As some of you know, my father-in-law passed away September 4th. We spent a week in Georgia with the family doing all the stuff one does at a time like that. I’m not going to blog about that. Instead, I’m going to blog about the life of Paul Samuel Kitchen, father of my wife.
One of the pastors at the funeral said something that really struck me. He said Paul lived out his faith practically. That definitely is what I remember most about him. To illustrate this, I’ll give some examples.
Heather and I bought a house together right before we got married. She lived in it while I lived at my mom’s. We were determined to finish the master bedroom before we got married (we bought it unfinished). Paul spent many long days working (along with my family and friends) to make that a reality. After Heather and I married and I moved in, we wanted to redo the bathroom. We set our ambitions high and even wanted to move walls, redo wiring, add a jetted tub, remove the tile floor, and more. Well, about halfway through that project, I shattered the bottom third of my kneecap in a kayaking accident (sit on top kayaks and Class 3 rapids don’t always mix). Paul came up nearly daily for as long as it took to finish the project, often working by himself all day as I watched from the adjacent bedroom, highly doped up on Hydrocodone.
In case you’re thinking “Who wouldn’t do that for family?”, that was the norm for him. He would often help people with yard work (he went to his brother’s house every other week), fix plumbing leaks, even help building houses. That was who he was and how he lived his faith. Heck, he spent 26 years pulling people out of burning buildings and wrecked cars and driving firetrucks and ambulances as a Gwinnett County, GA Fireman. He was the first to propose fitness standards for that county’s firemen and after his retirement, he continued to teach children and adults in first aid, fire safety, CPR, and AED.
The reason I’m writing this post is not to build up a man. I’m writing to point out how a man lived out his faith. He didn’t talk about it much, but he didn’t need to. One could sum up his life with a quote often attributed to St. Francis of Assisi (though probably not his): “Preach the Gospel. Use words when necessary.”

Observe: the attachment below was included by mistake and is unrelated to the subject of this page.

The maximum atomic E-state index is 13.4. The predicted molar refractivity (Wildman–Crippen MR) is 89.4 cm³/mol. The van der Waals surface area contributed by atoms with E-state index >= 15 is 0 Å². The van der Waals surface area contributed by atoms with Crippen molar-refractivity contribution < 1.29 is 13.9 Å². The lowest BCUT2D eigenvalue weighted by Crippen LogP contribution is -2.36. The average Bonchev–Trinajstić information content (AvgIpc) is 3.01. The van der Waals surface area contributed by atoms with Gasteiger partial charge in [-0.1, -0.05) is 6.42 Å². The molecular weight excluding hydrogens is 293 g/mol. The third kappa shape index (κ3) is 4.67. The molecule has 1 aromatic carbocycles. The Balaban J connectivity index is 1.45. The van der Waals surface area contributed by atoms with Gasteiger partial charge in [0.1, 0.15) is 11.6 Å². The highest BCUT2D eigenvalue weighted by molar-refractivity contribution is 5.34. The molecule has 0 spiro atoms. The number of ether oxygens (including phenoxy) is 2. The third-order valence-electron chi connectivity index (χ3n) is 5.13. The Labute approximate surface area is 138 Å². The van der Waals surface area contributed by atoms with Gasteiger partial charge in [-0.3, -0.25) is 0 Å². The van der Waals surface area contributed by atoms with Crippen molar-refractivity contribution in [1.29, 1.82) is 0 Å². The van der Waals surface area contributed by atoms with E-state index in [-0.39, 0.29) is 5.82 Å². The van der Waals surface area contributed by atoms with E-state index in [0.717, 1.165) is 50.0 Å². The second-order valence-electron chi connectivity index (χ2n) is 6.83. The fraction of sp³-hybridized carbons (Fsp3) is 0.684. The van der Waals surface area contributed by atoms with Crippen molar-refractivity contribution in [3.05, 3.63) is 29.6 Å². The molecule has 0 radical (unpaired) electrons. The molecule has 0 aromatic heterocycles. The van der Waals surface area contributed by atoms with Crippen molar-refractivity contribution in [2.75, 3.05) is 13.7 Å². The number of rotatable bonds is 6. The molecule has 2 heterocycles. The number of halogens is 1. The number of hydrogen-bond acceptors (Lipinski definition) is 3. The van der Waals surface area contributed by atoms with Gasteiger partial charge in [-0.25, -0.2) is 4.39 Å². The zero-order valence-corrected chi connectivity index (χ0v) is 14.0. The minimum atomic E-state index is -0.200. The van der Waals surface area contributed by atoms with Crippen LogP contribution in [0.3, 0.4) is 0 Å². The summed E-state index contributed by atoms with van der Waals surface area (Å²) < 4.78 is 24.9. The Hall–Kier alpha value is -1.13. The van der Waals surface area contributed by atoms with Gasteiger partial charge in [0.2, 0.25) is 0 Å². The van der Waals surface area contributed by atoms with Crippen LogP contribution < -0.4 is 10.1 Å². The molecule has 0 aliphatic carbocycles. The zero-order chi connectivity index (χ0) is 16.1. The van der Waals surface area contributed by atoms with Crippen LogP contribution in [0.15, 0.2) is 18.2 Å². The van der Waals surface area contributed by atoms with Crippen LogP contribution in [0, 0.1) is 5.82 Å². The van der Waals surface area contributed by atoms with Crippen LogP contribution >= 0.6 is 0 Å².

Even more fitting (and definitely more biblical) is what James 2:14-26 (especially 2:18) says:
(14) What good is it, my brothers, if someone says he has faith but does not have works? Can that faith save him? (15) If a brother or sister is poorly clothed and lacking in daily food, (16) and one of you says to them, “Go in peace, be warmed and filled,” without giving them the things needed for the body, what good is that? (17) So also faith by itself, if it does not have works, is dead. (18) But someone will say, “You have faith and I have works.” Show me your faith apart from your works, and I will show you my faith by my works. (19) You believe that God is one; you do well. Even the demons believe—and shudder! (20) Do you want to be shown, you foolish person, that faith apart from works is useless? (21) Was not Abraham our father justified by works when he offered up his son Isaac on the altar? (22) You see that faith was active along with his works, and faith was completed by his works; (23) and the Scripture was fulfilled that says, “Abraham believed God, and it was counted to him as righteousness”—and he was called a friend of God. (24) You see that a person is justified by works and not by faith alone. (25) And in the same way was not also Rahab the prostitute justified by works when she received the messengers and sent them out by another way? (26) For as the body apart from the spirit is dead, so also faith apart from works is dead.